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I'm part of a project that inherited a piece of software that has a unique MS SQL database design that I'm trying to understand why they designed it the way they did.

Basically for every table, for example table tab_user, there is a duplicate table that is called tab_user_view. The tab_user_view is populated with triggers placed on the tab_user table to populate the tab_user_view. All of our pages that list data retrieve data from the _view tables. I kind of understand this is to avoid locking and increase performance, but why wouldn't they just use traditional views? The original software was written in 2003 so is it possible some tech wasn't available that we now have? Thanks

UPDATE

-Yes, there is some data manipulation for the _view tables, but the same thing can be achieved with views, so why?

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migrated from stackoverflow.com Feb 22 '12 at 22:27

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Sounds a terrible idea. If all of your queries are selecting from these _view tables then there is clearly no difference to all your queries just selecting from the base tables. Just additional overhead and inefficiencies and possible bugs of keeping the two in synch. –  Martin Smith Feb 22 '12 at 19:15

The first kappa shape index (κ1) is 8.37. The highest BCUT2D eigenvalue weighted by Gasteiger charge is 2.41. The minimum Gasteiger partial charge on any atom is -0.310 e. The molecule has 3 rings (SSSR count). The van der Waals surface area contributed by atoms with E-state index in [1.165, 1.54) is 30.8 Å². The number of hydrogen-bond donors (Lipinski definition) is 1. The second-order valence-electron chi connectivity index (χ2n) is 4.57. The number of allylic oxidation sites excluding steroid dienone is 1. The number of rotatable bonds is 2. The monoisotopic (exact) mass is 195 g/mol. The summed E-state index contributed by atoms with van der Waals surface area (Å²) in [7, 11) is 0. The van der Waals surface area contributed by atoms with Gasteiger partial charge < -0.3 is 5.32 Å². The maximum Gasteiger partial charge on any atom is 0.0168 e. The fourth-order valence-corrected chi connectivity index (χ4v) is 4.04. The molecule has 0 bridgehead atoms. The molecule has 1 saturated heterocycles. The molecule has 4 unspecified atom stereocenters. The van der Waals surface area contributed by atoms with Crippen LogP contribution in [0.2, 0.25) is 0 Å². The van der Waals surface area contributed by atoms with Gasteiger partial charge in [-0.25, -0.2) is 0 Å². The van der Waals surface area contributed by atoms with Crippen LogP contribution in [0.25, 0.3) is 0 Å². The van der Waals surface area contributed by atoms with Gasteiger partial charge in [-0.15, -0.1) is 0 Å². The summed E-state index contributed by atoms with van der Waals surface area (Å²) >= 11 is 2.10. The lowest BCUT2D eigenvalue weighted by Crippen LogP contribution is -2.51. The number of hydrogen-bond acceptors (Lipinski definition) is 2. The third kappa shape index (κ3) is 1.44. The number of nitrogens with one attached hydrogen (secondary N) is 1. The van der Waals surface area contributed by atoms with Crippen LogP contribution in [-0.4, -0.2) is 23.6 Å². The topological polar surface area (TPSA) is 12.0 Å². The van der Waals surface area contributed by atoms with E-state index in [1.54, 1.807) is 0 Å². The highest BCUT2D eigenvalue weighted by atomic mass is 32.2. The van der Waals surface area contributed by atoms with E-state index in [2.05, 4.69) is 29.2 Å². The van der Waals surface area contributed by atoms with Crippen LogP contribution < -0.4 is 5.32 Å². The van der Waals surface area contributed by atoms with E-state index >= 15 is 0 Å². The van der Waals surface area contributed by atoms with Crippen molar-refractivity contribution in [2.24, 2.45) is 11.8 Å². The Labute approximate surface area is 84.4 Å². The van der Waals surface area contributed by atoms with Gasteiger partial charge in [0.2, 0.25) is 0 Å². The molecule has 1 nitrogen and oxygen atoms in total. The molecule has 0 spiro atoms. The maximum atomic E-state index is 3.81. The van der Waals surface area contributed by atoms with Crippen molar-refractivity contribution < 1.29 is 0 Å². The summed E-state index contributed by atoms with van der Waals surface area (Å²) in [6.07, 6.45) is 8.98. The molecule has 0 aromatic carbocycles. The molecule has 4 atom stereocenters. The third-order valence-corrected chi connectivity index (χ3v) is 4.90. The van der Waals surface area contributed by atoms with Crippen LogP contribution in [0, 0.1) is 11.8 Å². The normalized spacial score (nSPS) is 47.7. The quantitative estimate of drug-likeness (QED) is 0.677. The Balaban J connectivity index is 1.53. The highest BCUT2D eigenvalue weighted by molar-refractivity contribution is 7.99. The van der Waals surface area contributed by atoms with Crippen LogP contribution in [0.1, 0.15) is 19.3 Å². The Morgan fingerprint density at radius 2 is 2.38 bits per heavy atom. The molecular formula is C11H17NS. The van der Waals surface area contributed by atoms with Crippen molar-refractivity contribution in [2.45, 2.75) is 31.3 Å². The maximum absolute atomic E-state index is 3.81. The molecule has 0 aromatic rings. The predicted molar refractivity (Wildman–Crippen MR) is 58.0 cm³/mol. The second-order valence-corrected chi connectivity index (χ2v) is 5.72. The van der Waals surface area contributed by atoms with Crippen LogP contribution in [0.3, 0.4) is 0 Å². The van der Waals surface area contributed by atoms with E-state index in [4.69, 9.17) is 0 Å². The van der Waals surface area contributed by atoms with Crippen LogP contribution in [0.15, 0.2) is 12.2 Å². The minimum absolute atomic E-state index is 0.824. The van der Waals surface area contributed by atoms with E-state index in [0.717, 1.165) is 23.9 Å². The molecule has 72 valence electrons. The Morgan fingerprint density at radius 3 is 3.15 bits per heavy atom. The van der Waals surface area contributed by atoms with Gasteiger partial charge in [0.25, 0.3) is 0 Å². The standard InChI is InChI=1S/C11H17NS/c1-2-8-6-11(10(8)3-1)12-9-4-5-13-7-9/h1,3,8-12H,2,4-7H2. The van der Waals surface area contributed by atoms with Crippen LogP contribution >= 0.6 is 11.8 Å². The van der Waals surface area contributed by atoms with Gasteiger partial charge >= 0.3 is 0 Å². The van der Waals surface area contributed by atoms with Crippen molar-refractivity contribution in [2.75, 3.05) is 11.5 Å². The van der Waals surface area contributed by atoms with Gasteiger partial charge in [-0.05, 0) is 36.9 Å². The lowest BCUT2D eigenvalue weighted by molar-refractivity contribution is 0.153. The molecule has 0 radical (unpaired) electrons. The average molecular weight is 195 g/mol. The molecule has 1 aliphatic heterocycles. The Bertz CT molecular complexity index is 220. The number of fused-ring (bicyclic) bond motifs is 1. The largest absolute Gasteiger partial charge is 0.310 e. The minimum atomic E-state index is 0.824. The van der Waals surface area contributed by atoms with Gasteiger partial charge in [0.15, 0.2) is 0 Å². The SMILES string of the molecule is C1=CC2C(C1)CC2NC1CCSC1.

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It sounds like the architects just really didn't know what they were doing. Does it just do a straight copy from the tab_user table? Is tab_user where your data is inserted to initially from outside the database? –  JNK Feb 22 '12 at 19:16
    
It could be an attempt to prevent users from directly updating the tables by only granting them access to views, then managing all updates through triggers. Like you, it seems odd to me too. –  user472668 Feb 22 '12 at 19:18
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These views aren't even actual views. They are just tables named with a view suffix. –  Martin Smith Feb 22 '12 at 19:19
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Unfortunately unless the original designers are around to answer, you're probably never really going to understand why. There may be some clue in the trigger or in differences in the schema between the _view and non-_view tables, but I'm guessing it's more of a "let's create copies of this so readers don't block writers" misconception or some other "we don't really know what we're doing, but we can bill some extra hours if we add this stuff." –  Aaron Bertrand Feb 22 '12 at 19:27
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The reason is because the skills for evaluating competence in any discipline are the same skills for competence itself. They thought this design was a good idea because they weren't very skilled in database design, and thus were not skilled enough to recognize that it was a terrible idea.

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+1 - couldn't have put it better myself. –  ConcernedOfTunbridgeWells Feb 23 '12 at 12:42
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